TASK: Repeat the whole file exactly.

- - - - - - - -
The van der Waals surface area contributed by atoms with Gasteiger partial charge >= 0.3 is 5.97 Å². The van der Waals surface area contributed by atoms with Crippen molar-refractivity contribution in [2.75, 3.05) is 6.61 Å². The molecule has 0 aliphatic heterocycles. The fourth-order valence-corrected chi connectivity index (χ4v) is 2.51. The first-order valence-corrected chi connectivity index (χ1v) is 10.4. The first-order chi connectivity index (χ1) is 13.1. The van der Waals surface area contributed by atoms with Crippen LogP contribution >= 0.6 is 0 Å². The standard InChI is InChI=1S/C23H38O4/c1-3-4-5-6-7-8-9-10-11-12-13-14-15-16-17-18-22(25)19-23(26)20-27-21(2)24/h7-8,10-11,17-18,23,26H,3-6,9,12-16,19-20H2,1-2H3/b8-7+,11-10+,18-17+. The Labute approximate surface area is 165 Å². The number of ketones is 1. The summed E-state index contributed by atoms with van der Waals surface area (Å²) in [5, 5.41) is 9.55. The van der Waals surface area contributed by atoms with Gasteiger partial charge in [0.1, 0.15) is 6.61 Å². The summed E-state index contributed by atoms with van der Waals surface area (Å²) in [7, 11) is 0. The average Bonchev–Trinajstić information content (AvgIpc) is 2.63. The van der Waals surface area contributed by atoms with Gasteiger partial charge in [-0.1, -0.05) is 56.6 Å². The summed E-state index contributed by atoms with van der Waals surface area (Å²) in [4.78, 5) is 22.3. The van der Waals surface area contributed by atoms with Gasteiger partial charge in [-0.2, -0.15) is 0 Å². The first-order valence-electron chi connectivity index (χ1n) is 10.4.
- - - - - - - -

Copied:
The van der Waals surface area contributed by atoms with Gasteiger partial charge >= 0.3 is 5.97 Å². The van der Waals surface area contributed by atoms with Crippen molar-refractivity contribution in [2.75, 3.05) is 6.61 Å². The molecule has 0 aliphatic heterocycles. The fourth-order valence-corrected chi connectivity index (χ4v) is 2.51. The first-order valence-corrected chi connectivity index (χ1v) is 10.4. The first-order chi connectivity index (χ1) is 13.1. The van der Waals surface area contributed by atoms with Crippen LogP contribution >= 0.6 is 0 Å². The standard InChI is InChI=1S/C23H38O4/c1-3-4-5-6-7-8-9-10-11-12-13-14-15-16-17-18-22(25)19-23(26)20-27-21(2)24/h7-8,10-11,17-18,23,26H,3-6,9,12-16,19-20H2,1-2H3/b8-7+,11-10+,18-17+. The Labute approximate surface area is 165 Å². The number of ketones is 1. The summed E-state index contributed by atoms with van der Waals surface area (Å²) in [5, 5.41) is 9.55. The van der Waals surface area contributed by atoms with Gasteiger partial charge in [0.1, 0.15) is 6.61 Å². The summed E-state index contributed by atoms with van der Waals surface area (Å²) in [7, 11) is 0. The average Bonchev–Trinajstić information content (AvgIpc) is 2.63. The van der Waals surface area contributed by atoms with Gasteiger partial charge in [-0.1, -0.05) is 56.6 Å². The summed E-state index contributed by atoms with van der Waals surface area (Å²) in [4.78, 5) is 22.3. The van der Waals surface area contributed by atoms with Gasteiger partial charge in [-0.2, -0.15) is 0 Å². The first-order valence-electron chi connectivity index (χ1n) is 10.4.